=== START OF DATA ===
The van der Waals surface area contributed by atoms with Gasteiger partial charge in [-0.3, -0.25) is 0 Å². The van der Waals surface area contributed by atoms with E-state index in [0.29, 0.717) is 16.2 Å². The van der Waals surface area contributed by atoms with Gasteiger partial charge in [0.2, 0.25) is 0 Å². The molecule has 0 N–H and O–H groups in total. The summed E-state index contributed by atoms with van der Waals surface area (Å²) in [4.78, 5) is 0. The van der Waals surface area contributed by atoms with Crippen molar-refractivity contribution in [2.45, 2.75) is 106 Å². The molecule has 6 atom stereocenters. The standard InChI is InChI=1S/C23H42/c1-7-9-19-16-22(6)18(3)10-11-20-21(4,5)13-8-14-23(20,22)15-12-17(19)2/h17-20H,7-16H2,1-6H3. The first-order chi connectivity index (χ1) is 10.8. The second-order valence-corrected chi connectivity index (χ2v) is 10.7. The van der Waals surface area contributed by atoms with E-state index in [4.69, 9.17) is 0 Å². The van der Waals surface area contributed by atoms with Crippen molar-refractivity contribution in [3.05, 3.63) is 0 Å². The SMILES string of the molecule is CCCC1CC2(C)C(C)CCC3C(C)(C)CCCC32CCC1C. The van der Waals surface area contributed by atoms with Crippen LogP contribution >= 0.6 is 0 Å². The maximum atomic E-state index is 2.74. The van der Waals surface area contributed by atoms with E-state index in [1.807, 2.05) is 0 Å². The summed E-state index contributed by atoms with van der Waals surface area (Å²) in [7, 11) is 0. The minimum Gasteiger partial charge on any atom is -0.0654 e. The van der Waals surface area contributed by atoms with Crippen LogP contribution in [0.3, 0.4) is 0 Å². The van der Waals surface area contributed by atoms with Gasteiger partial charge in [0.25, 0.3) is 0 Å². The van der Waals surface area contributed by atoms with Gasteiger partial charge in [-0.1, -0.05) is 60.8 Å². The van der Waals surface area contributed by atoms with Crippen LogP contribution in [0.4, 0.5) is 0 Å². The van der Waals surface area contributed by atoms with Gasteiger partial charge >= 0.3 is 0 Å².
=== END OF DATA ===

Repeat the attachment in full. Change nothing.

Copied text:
The van der Waals surface area contributed by atoms with Gasteiger partial charge in [-0.3, -0.25) is 0 Å². The van der Waals surface area contributed by atoms with E-state index in [0.29, 0.717) is 16.2 Å². The van der Waals surface area contributed by atoms with Gasteiger partial charge in [0.2, 0.25) is 0 Å². The molecule has 0 N–H and O–H groups in total. The summed E-state index contributed by atoms with van der Waals surface area (Å²) in [4.78, 5) is 0. The van der Waals surface area contributed by atoms with Crippen molar-refractivity contribution in [2.45, 2.75) is 106 Å². The molecule has 6 atom stereocenters. The standard InChI is InChI=1S/C23H42/c1-7-9-19-16-22(6)18(3)10-11-20-21(4,5)13-8-14-23(20,22)15-12-17(19)2/h17-20H,7-16H2,1-6H3. The first-order chi connectivity index (χ1) is 10.8. The second-order valence-corrected chi connectivity index (χ2v) is 10.7. The van der Waals surface area contributed by atoms with E-state index in [4.69, 9.17) is 0 Å². The van der Waals surface area contributed by atoms with Crippen molar-refractivity contribution in [3.05, 3.63) is 0 Å². The SMILES string of the molecule is CCCC1CC2(C)C(C)CCC3C(C)(C)CCCC32CCC1C. The van der Waals surface area contributed by atoms with Crippen LogP contribution >= 0.6 is 0 Å². The maximum atomic E-state index is 2.74. The van der Waals surface area contributed by atoms with E-state index in [1.807, 2.05) is 0 Å². The summed E-state index contributed by atoms with van der Waals surface area (Å²) in [7, 11) is 0. The minimum Gasteiger partial charge on any atom is -0.0654 e. The van der Waals surface area contributed by atoms with Crippen LogP contribution in [0.3, 0.4) is 0 Å². The van der Waals surface area contributed by atoms with Gasteiger partial charge in [0.25, 0.3) is 0 Å². The van der Waals surface area contributed by atoms with Gasteiger partial charge in [-0.1, -0.05) is 60.8 Å². The van der Waals surface area contributed by atoms with Crippen LogP contribution in [0.4, 0.5) is 0 Å². The van der Waals surface area contributed by atoms with Gasteiger partial charge >= 0.3 is 0 Å².